Philippines: Peso falls to nearly 17-year low

THE Philippine peso had its worst day in over 17 years, falling to P56 to the US dollar on Thursday.

The local currency decreased 39 centavos from the P55.67 closing value of the previous day to end at $56.06:$1. It hasn’t been this soft since Sept. 27, 2005 when it closed at 56.29:$1.

Nicholas Antonio Mapa, senior economist at ING Bank Manila, observed that this week’s trade has been dominated by wide US dollar strength as investors sought safe haven due to recessionary fears.

The dollar also strengthened because it appears that the US Federal Reserve (Fed) would tighten policy in order to stop US inflation.

“The PHP (peso) has moved alongside regional currencies, weakening against the USD (dollar) due to these factors,” he explained.

For his part, Robert Dan Roces, an economist and assistant vice president of Security Bank Corp., linked the peso’s depreciation to risk aversion with concerns about global growth remaining at the forefront.

He added, “Today’s levels followed stronger-than-expected data from the US as well as more hawkish indications from the Fed as seen in the FOMC (Federal Open Market Committee) minutes released this morning.”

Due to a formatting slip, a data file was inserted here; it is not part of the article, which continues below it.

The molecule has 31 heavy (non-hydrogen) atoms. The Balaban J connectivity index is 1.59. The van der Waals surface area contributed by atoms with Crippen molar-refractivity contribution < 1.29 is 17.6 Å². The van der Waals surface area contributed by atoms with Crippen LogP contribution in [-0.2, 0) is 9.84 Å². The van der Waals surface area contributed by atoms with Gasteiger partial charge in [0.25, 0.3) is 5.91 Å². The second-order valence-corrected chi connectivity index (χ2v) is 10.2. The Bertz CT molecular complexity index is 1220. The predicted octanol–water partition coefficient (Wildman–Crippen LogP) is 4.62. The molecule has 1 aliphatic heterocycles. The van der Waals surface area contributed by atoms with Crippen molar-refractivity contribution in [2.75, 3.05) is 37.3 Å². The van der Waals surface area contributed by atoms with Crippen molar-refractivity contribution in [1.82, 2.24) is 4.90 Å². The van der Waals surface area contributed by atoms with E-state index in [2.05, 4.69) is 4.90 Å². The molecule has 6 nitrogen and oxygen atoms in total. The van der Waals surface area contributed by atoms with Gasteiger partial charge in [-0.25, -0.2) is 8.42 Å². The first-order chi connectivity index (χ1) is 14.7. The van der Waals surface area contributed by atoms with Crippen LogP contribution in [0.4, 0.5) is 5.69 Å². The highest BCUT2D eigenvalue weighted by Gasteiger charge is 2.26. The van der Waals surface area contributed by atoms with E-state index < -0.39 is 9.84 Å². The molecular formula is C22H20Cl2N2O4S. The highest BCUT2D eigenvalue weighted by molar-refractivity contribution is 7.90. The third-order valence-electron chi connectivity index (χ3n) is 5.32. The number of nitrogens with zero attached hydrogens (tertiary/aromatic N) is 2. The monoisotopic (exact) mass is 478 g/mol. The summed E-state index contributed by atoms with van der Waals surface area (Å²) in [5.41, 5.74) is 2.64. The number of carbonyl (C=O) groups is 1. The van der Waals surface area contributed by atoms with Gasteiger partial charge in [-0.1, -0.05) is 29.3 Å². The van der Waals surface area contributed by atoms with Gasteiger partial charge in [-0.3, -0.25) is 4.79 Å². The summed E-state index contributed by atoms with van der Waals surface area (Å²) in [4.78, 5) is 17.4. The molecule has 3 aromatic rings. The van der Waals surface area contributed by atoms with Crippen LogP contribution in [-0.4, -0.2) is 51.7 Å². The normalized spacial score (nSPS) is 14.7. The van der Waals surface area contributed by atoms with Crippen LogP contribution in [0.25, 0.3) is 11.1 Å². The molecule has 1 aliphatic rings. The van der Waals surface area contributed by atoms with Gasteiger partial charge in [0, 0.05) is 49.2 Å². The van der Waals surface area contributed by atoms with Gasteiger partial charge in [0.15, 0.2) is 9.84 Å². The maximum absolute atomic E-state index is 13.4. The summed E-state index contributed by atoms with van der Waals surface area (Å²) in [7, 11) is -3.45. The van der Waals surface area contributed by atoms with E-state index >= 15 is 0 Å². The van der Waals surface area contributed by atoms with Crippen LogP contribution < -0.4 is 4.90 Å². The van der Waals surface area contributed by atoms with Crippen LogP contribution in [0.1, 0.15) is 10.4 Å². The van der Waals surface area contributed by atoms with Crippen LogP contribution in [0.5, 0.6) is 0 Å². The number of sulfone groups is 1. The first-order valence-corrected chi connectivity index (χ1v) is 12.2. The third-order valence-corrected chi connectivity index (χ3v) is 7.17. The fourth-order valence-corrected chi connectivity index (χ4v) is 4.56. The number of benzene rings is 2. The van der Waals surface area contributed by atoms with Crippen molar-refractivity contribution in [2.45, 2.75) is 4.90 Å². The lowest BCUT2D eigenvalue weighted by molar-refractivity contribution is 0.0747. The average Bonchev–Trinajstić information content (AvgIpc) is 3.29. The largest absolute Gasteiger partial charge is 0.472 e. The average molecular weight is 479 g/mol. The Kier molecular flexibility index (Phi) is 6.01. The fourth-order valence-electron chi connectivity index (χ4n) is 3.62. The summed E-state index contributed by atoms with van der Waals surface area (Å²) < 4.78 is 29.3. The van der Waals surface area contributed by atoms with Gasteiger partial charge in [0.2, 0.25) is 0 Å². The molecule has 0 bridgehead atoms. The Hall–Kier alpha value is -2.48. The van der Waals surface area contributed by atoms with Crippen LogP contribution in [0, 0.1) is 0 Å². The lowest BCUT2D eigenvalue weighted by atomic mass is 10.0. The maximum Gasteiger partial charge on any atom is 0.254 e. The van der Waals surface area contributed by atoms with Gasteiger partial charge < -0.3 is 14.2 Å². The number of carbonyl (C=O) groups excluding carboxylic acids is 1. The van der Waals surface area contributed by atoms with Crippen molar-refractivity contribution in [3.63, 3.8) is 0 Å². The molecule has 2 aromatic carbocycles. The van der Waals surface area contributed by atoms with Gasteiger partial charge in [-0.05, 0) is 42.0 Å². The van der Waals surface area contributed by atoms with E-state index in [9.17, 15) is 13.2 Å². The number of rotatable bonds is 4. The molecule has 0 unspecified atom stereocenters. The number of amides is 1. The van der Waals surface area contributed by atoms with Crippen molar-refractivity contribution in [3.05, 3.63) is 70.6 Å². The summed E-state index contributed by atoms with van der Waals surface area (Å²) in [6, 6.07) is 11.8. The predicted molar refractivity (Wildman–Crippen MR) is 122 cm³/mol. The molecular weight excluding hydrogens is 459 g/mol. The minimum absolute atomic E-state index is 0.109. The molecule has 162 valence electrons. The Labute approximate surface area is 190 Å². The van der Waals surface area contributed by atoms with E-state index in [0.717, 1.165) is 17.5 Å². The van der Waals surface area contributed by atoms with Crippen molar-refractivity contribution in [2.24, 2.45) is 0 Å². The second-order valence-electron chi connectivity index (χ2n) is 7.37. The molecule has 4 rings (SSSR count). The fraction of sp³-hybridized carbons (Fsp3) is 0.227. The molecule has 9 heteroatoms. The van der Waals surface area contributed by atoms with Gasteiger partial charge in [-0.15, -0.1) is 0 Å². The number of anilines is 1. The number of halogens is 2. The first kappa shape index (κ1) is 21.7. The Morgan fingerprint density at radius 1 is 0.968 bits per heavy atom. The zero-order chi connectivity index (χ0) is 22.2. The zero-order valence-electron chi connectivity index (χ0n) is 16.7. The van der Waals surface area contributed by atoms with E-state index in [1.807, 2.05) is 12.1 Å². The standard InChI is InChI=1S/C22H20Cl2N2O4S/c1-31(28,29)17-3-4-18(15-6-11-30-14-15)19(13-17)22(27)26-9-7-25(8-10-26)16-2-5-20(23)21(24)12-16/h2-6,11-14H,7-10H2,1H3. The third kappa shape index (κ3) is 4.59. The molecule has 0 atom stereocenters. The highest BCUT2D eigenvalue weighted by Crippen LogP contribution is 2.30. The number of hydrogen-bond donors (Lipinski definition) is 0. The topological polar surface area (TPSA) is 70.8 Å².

The US Federal Reserve’s open market operations are overseen by the FOMC.

In the meantime, Michael Ricafort, chief economist at Rizal Commercial Banking Corp., said the “peso is also weaker after softer unemployment and manufacturing data that could already reflect the effects of higher prices/inflation and higher long-term interest rates/borrowing costs that may be a drag on economic recovery prospects.”

According to a report released by the Philippine Statistics Authority on Thursday, the country’s unemployment rate increased to 6 percent in May 2022 from 5.7 percent in April this year by 0.3 percentage point. As a result, the number of jobless persons picked up to 2.93 million in May from 2.76 million in April.

On the other hand, compared to a year ago, the manufacturing sector’s growth decreased in May 2022. The rise in the volume of production index slowed to 1.9 percent from 267.2 percent a year earlier, while the growth in the value of production index eased to 7.6 percent from 256.1 percent in May 2021.

Domini Velasquez, senior economist at China Banking Corp., projected that the peso will continue to trend lower through the third quarter as a result of the Federal Reserve’s aggressive rate hikes and a growing trade deficit.

She added that the peso rate will act as an instrument for rebalancing the economy as long as it is determined by market fundamentals.

“However, there are some concerns, such as its impact on inflation, which the BSP is monitoring. Moreover, the recent pace of the depreciation, starting June may also be concerning, especially if it fuels speculative behavior,” Velasquez warned.